TAMPA, Fla. -- DeSean Jackson is the player Tampa Bay Buccaneers quarterback Jameis Winston wanted badly, and he let it be known to those close to him and publicly. Now the Bucs have a replacement for Vincent Jackson, even though he's a different type of receiver.
Here is more on the move:
Terms: Three years, $35 million with $20 million guaranteed.
ESPN 150 ranking: 17
Grade -- A+: Jackson's 4.35 speed in the 40-yard dash provides an attribute that's long been missing from the Bucs offense, and he presents a different type of challenge for opposing defenses -- they'll no longer be able to double up on the big-bodied Mike Evans and will think twice about shadowing him with their best cornerback. Evans will continue to exploit mismatches with his big catch radius, winning 50-50 balls, while Jackson can burn them downfield.
What it means: This is what head coach Dirk Koetter meant at the end of the season when he said, "We have to add some playmakers and we have to add some speed. That’s just a fact." Koetter and his staff use "explosive plays" as a metric for measuring the success or lack thereof of their offense. In terms of passing plays, an explosive play is one that gains 16 or more yards. Koetter said that they didn't have enough of those in 2016.
Since 2009, Jackson has averaged 18.14 yards per reception, the most in the league. His 2,001 yards after the catch are the most by any player since 2008. In the last two seasons, the Bucs have averaged 20.16 offensive points per game, 23rd in the league, and that is an area they need to upgrade, especially in a division that features two offensive juggernauts in the Atlanta Falcons and New Orleans Saints. They also have to square off against the New England Patriots and Green Bay Packers next season.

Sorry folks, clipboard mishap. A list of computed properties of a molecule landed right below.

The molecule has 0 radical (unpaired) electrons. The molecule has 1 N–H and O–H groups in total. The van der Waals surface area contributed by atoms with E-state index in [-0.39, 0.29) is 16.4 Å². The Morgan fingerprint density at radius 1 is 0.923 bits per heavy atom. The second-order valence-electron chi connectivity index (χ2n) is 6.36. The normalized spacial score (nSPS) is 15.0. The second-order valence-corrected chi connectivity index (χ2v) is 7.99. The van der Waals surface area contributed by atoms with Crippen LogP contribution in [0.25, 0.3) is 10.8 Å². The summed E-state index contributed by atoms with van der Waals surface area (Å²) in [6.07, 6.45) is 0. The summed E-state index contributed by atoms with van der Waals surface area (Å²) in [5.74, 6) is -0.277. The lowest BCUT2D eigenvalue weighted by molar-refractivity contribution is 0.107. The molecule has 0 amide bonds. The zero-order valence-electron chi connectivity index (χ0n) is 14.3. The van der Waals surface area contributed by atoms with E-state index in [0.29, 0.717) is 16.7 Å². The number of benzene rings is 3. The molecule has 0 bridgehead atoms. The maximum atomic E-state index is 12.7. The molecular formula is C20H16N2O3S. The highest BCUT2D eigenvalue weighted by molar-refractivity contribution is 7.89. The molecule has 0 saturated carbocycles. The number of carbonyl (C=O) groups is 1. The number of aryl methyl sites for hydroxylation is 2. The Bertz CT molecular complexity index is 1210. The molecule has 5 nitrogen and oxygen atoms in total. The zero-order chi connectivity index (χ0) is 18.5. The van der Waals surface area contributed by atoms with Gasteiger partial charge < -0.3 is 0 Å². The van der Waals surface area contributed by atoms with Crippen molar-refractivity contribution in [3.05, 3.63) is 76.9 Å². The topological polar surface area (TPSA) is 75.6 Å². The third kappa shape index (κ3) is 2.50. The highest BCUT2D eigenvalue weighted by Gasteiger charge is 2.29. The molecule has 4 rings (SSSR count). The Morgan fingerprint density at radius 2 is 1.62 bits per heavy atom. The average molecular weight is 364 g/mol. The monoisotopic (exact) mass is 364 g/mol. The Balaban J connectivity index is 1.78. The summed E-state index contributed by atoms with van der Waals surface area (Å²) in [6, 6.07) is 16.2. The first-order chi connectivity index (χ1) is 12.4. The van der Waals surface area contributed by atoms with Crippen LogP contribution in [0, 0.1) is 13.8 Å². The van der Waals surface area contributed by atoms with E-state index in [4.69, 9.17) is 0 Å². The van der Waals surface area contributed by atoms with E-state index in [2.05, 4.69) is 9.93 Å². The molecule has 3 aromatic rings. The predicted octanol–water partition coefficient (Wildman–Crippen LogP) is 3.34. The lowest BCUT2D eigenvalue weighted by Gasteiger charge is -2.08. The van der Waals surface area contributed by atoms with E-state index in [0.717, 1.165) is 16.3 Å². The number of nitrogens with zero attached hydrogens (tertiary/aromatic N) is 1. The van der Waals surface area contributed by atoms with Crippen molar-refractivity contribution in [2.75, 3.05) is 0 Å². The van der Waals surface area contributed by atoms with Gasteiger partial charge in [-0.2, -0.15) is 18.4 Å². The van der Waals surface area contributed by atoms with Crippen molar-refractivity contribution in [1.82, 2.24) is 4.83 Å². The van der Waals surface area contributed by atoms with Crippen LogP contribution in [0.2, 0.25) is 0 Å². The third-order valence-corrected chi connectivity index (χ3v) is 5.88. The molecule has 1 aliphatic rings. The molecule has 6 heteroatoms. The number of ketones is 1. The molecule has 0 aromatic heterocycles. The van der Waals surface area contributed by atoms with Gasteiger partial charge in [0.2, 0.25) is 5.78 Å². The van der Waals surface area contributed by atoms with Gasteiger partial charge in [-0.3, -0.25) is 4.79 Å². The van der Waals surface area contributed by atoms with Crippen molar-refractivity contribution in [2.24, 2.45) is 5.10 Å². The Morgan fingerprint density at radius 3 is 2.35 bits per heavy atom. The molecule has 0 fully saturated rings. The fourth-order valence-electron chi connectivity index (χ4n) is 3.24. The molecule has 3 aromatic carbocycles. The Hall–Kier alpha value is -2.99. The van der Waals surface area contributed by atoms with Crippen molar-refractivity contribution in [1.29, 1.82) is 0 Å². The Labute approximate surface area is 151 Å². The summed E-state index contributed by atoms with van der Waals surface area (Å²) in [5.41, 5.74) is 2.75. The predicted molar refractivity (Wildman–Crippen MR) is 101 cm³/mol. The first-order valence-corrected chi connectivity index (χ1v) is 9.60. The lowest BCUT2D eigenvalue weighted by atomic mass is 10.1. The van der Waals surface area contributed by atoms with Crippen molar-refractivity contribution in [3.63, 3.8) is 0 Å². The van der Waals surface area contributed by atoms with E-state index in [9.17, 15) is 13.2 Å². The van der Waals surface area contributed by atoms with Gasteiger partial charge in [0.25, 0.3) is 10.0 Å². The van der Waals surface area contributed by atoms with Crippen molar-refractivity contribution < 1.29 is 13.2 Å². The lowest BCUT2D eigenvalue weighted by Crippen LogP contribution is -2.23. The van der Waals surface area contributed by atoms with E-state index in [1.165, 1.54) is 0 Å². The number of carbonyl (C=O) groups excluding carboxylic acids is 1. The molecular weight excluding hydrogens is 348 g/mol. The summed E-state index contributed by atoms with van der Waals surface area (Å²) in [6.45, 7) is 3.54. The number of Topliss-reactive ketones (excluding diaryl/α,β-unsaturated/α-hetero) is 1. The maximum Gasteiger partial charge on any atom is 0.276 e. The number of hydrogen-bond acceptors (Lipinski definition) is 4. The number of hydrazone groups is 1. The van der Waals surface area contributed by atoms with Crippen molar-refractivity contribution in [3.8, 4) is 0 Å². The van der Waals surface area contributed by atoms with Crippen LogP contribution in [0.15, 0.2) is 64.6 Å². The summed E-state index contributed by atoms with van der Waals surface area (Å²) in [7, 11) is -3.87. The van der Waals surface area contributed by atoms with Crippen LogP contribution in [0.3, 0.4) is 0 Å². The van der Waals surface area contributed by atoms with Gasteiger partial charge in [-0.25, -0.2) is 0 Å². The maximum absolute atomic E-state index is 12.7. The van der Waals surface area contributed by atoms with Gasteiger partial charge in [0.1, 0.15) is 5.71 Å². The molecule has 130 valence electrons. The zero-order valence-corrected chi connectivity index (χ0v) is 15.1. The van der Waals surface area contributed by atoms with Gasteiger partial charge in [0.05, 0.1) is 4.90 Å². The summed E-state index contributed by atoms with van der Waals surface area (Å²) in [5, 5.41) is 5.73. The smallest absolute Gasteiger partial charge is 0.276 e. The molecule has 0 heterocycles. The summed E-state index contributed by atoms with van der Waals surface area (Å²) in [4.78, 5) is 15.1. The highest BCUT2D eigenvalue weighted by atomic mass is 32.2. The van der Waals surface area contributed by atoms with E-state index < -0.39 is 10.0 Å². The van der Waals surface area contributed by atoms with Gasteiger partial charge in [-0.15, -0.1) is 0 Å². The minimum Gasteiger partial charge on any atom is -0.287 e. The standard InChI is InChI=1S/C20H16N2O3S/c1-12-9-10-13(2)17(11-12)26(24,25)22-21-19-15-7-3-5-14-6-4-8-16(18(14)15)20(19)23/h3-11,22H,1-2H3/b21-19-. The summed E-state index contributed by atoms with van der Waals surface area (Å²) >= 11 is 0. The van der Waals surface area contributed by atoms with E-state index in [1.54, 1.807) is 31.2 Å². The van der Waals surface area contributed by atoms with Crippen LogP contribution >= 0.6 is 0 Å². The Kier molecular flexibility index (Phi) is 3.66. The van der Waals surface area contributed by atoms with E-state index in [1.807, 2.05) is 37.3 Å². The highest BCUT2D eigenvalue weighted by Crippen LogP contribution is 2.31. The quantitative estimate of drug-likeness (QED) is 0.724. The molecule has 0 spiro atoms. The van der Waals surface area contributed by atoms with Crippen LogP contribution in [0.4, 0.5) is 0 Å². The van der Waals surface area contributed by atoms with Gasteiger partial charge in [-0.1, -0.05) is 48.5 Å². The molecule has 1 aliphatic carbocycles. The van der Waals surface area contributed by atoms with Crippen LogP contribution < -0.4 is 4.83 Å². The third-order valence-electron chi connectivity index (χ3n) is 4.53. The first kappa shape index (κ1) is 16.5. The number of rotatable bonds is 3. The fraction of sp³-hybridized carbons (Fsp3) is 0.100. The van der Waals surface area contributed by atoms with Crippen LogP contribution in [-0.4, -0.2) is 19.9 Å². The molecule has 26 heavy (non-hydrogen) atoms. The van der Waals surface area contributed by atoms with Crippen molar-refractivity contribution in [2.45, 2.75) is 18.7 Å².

After getting Jackson, the Bucs don't have to prioritize at wide receiver in the upcoming NFL draft. They still could target one, as it is a strong class, but signing Jackson creates flexibility. They can select a pass-rusher or a tight end, a safety or even a running back with a high pick. Ideally, the Bucs want to shore up any needs in free agency to focus on "best-available" players at No. 19 in the draft and this is a huge step in the right direction.
What’s the risk: The Bucs have had terrible luck in the last three years with high-priced free-agent signings. Jackson turned 30 after the season ended but hasn't showed signs of slowing down. In fact, when the NFL released its "Next Gen Stats" for 2016, Jackson registered the third-fastest overall speed and fastest reception time -- 22.6 mph on a 59-yard pass from Kirk Cousins. The only player who measured faster than Jackson last season was rookie sensation Tyreek Hill. Even if he does show signs of slowing down, three years is far better than being stuck in a five-year deal with a player who's show significant decline.
Another risk is injury. When a player has Jackson's speed, it usually comes at the sacrifice of size. Jackson is only 5-foot-10 and 175 pounds and he lines up on the outside. That will naturally come with some wear and tear on the body. If the Bucs were to go after the fastest player in this year's draft -- Washington wide receiver John Ross, who is slightly bigger (5-11, 190) than Jackson and also worked out with him -- they'd have to be patient while Ross recovers from shoulder surgery.
As far as injuries for Jackson, he has missed 17 regular-season games in nine years and one of them was because of a suspension for violating a team rule. The most playing time he's ever missed in a season? Seven games in 2015. His 528 receiving yards that year were just about 100 fewer than what Adam Humphries, the Bucs' second-leading receiver last year, did in 15 games.